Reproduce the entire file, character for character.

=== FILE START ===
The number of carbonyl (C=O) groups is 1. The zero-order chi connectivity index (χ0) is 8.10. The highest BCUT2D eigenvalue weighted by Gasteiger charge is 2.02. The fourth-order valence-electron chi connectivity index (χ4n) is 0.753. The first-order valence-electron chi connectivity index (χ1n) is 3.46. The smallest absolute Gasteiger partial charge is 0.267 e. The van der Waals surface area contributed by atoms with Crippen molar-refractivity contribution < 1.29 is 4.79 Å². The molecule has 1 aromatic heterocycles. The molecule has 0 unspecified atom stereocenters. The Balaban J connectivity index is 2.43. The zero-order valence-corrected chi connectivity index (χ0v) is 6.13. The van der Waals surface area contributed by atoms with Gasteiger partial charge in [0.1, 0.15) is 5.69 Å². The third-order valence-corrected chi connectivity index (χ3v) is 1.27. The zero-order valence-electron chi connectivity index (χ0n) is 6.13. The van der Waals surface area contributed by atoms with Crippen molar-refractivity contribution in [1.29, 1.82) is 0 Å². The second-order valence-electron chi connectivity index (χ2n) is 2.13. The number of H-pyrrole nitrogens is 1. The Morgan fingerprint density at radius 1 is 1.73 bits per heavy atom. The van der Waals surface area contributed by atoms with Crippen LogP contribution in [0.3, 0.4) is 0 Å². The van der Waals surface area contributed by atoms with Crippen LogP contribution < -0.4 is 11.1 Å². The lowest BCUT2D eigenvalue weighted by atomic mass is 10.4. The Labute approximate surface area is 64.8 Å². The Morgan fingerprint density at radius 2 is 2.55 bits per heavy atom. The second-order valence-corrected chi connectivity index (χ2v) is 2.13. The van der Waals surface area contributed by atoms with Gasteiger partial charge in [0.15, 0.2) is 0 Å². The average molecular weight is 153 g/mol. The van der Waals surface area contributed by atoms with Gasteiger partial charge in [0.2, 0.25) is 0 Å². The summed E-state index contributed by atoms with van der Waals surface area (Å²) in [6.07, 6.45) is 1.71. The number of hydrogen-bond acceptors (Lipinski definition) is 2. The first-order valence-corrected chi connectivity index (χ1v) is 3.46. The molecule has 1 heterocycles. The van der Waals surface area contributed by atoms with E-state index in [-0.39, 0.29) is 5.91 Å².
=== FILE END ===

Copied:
The number of carbonyl (C=O) groups is 1. The zero-order chi connectivity index (χ0) is 8.10. The highest BCUT2D eigenvalue weighted by Gasteiger charge is 2.02. The fourth-order valence-electron chi connectivity index (χ4n) is 0.753. The first-order valence-electron chi connectivity index (χ1n) is 3.46. The smallest absolute Gasteiger partial charge is 0.267 e. The van der Waals surface area contributed by atoms with Crippen molar-refractivity contribution < 1.29 is 4.79 Å². The molecule has 1 aromatic heterocycles. The molecule has 0 unspecified atom stereocenters. The Balaban J connectivity index is 2.43. The zero-order valence-corrected chi connectivity index (χ0v) is 6.13. The van der Waals surface area contributed by atoms with Gasteiger partial charge in [0.1, 0.15) is 5.69 Å². The third-order valence-corrected chi connectivity index (χ3v) is 1.27. The zero-order valence-electron chi connectivity index (χ0n) is 6.13. The van der Waals surface area contributed by atoms with Crippen molar-refractivity contribution in [1.29, 1.82) is 0 Å². The second-order valence-electron chi connectivity index (χ2n) is 2.13. The number of H-pyrrole nitrogens is 1. The Morgan fingerprint density at radius 1 is 1.73 bits per heavy atom. The van der Waals surface area contributed by atoms with Crippen LogP contribution in [0.3, 0.4) is 0 Å². The van der Waals surface area contributed by atoms with Crippen LogP contribution < -0.4 is 11.1 Å². The lowest BCUT2D eigenvalue weighted by atomic mass is 10.4. The Labute approximate surface area is 64.8 Å². The Morgan fingerprint density at radius 2 is 2.55 bits per heavy atom. The second-order valence-corrected chi connectivity index (χ2v) is 2.13. The van der Waals surface area contributed by atoms with Gasteiger partial charge in [0.15, 0.2) is 0 Å². The average molecular weight is 153 g/mol. The van der Waals surface area contributed by atoms with Gasteiger partial charge in [0.2, 0.25) is 0 Å². The summed E-state index contributed by atoms with van der Waals surface area (Å²) in [6.07, 6.45) is 1.71. The number of hydrogen-bond acceptors (Lipinski definition) is 2. The first-order valence-corrected chi connectivity index (χ1v) is 3.46. The molecule has 1 heterocycles. The van der Waals surface area contributed by atoms with E-state index in [-0.39, 0.29) is 5.91 Å².